TeleStroke has been a first mover of its kind in the field of neuroscience and Internet of Things, although its cost is currently prohibitive.
When we speak in general terms about a stroke, what comes to mind? Put simply, when the brain does not get enough oxygenated blood, the brain cells die. The lack of oxygenated blood may be caused by a blocked artery or the bursting of a blood vessel. General symptoms include a headache, loss of vision in one side, inability to move, and vertigo. Stroke accounted for 6.2 million deaths in the year 2015 during a recent WHO survey. Center for Disease Control (CDC), America has recognized a region comprising of the states of Carolinas, Tennessee, Virginia and seven more states in the south-western United States as a “stroke belt”. Stroke mortality rates in these states are nearly 140–160 per 100,000 as compared to non-”stroke belt” states where it is 89 per 100,000. Strokes are diagnosed by a CT or MRI scans and then an electrocardiogram or angiogram to detect clots. A Holter monitor is used to detect abnormal heart rhythms. IOT has helped in the prevention and diagnosis of strokes.
Let us briefly look at developments in stroke other than Telestroke. In 2001, researchers at UCLA designed a medical device to treat ischemic strokes i.e. stroke caused by a blockage in the artery due to a blood clot. Termed as “MERCI Retriever”, it was short for Mechanical Embolus Removal in Cerebral Ischemia. The retriever had a long wire with a helical coil at the end. A ballooned catheter was to be snaked into the affected artery where the retriever is fed through the catheter and the coil would be straightened to fit. Then, the coil would reform, wrapping the clot and pulling it outside. The method was approved by the FDA in 2004. Another method used for curing stroke is using tissue plasminogen activator or tPA. This activator medicine is effective only when it is given in the first three hours after the stroke. The faster the patient receives the treatment, the better the chances of recovery.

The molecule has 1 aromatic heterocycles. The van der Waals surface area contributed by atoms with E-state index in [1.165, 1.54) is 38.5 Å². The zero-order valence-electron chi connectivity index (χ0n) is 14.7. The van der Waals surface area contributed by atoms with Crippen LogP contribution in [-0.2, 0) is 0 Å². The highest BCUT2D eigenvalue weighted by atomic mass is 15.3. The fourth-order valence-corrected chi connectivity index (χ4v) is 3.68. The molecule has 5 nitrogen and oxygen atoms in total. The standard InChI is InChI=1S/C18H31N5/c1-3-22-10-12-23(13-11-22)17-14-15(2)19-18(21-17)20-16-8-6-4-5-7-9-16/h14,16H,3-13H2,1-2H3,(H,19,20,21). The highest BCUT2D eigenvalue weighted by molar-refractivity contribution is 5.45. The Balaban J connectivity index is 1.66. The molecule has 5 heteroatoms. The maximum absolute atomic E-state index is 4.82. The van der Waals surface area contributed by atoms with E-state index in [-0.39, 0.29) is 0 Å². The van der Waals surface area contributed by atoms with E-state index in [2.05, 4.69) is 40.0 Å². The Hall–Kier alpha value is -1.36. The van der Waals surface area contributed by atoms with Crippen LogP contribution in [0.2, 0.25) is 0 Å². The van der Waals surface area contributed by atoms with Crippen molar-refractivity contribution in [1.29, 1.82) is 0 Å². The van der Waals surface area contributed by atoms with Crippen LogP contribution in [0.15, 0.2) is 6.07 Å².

With TeleStroke at the Massachusetts General Hospital, Boston, stroke specialists examine patients at remote hospitals through an internet link using teleconference and image sharing. According to Dr. Lee Schwann, examining a patient using TeleStroke is like being in the same room! TeleStroke is composed of three components: the brain-imaging scans, remote examination, and a portal for synchronized requirements. The physician can easily download the CT scan images from his/her computer that are sent from a remote place. Finally, he/she can determine whether the patient is eligible for thrombolytic therapy.
The technical components include ISDN phone lines, IP technology, and data compression technology. Numerous telemedicine and telecommunication systems have been developed to help TeleStroke reaches to the patient on time: these include BF Technologies, InTouch, and PolyCom. TeleStroke trials in the American provinces of Arizona and California have shown that more accurate and appropriate medical decisions were made via TeleStroke than simple telephone consultation. Later, in 2009 the American Heart Association established recommendations regarding the use of video-conferencing systems and stated that it is equally comparable to a bedside diagnosis.
At this point you may be wondering, why is TeleStroke not being implemented in my local district clinic? Well, annual TeleStroke costs are about 46,000 US dollars. Another example of working but expensive technology is the REACH system which costs between 70,000 and 90,000 dollars!
The second issue with TeleStroke is the need to obtain government licensing and accreditation. Multiple licenses have to be obtained to avoid issues pertaining to inter-province or international treatment posing an administrative barrier to the process.
The third issue is the financial reimbursement. No country has provided regulations for financial reimbursement on TeleStroke, as of now. But in spite of such barriers, the future of TeleStroke is bright according to Dr.Feras Akbik, a neurologist at the Massachusetts General Hospital.